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Old 11-13-2006, 01:48 PM   #1 (permalink)
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Brake Problem...master cylinder or booster? Not sure...

Came home this weekend from school to my '87 pickup. Noticed the brake pedal felt a little funny. As I drove it throughout the weekend it progressively got worse and now every once in a while the pedal will have more travel than usual. Like the pedal would go all the way to the floor before I get any brake...but, once I get brakes I can stop like normal, no trouble stopping or locking them up.

I thought maybe it was the booster, but since I have the stopping power I don't know about that. (I have tried stopping without the truck running, so I have an idea what the pedal will feel like and how hard you have to push it without the booster)

No signs of fluid leaking...though I haven't got a chance to really get down and investigate it.

Could it be the master cylinder giving me the troubles?

It is very sporadic...I mean as far as when the pedal will sometimes go all the way to the floor before i get any brakes. Sometimes it will do it and sometimes it won't...

Any one very last thing. I was sitting there at an idle and I was pumping the brakes to see if i could get the pedal to go the floor when I noticed that as I was pumping the brakes it engine's idle would slow way down...so the idle of the engine was being affected by the pumping of the brakes. This has to be something with the brake boost and the vacuum....

Any help would be appreciated...like I said I haven't had the chance yet to really investigate the problem...I just wanted some ideas of what it might be

Thanks
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Old 11-13-2006, 05:09 PM   #2 (permalink)
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I think you've cornered your problem to two of the three possible causes (assuming that you are not losing brake fluid). If you notice any reduction in fluid level in the resivior you should find the leak first.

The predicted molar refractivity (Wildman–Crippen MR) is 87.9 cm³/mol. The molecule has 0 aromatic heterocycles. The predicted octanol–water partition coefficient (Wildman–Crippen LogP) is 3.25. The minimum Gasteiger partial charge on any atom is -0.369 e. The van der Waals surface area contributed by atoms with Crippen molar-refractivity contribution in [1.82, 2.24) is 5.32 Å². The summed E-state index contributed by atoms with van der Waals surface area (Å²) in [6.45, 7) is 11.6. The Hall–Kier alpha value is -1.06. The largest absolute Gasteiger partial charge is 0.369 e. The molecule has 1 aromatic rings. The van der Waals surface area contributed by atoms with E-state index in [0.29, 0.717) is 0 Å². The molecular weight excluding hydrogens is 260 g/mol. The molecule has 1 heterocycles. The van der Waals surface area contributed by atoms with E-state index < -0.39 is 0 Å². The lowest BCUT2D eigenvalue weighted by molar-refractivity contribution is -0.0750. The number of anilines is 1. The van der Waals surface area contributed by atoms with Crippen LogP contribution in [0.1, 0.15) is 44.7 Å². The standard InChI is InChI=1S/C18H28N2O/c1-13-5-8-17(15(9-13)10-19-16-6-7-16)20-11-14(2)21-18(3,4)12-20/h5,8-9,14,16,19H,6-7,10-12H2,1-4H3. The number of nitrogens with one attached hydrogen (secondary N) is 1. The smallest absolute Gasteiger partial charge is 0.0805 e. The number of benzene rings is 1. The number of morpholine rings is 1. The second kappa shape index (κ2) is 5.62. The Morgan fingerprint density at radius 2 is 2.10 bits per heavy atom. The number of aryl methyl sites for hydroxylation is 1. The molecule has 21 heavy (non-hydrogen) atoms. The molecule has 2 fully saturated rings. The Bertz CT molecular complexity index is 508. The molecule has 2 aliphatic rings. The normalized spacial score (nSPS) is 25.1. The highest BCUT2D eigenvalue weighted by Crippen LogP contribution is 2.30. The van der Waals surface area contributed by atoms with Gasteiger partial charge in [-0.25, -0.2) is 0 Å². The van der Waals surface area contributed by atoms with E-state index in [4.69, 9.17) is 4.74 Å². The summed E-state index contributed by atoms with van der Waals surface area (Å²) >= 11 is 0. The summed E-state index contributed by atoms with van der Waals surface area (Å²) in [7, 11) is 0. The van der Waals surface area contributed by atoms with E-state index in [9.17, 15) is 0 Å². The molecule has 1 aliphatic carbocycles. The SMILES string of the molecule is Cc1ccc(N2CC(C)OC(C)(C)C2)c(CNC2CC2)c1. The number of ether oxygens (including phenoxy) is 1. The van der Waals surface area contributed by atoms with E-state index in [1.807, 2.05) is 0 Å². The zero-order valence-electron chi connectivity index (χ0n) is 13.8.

Now assuming there is no EXTERNAL leaking you could have one of 3 problems 1: master cylinder, 2: booster or 3:LSPV (load sensing proportioning valve located under the bed on the passenger side, it has three brake lines running to it and a linkage connecting it to the rearend).

To test the booster you can pump the pedal with the truck off and it should not get closer and closer to the floor with each pump. Secondly, press and hold the pedal and then start the truck. If the pedal sinks towards the floor slightly the booster is probably working ok. Thirdly, run the engine for a few minutes to build good vacuum. Shut off the engine and press the pedal really slowly and firmly several times. The pedal should not go down as far the second and third times. Fourthly, press and hold the pedal with the engine running and shut off the engine while holding. If the pedal doesn't sink for 30 or so seconds then the booster is probably air tight. If all of these checks are ok then the booster is proabably not your cause. (this is all straight from the FSM).

I think the more likely cause is internal bleeding past an o-ring in either the master cylinder or LSPV. I personally had problems with both parrts that cause the sort of issues you are describing. I would first flush/bleed the entire system to ensure there is some good air free brake fluid in the system. If you still have the problem, start by rebuild/replaceing the master cylinder. I'm assuming that your's is original equipment as is mine on my 85. You can get them for 100 or so and it is cheap insurance.

The less likely issue but still possible culprit is the LSPV. They are adjustbile to change the brake bias towards the rear wheels. Mine was sticking at times such that rears would lock up to easily. I tried to replace mine with a junk-yard item off of an 87 4runner (they are pricey as the only source is Toyota). I was able to bleed the system but the valve caused my pedal to just go right to the floor with no braking ability. I tore my original apart (NOT recommended by toyota) and cleaned all of the crud out of it and put it back together. It works much better now as i'm still using the original.

Hope this sheds some light on things. I know there may be some cost involved but buying brake components is relatively cheap insurance to keep from plowing through somone's trunk.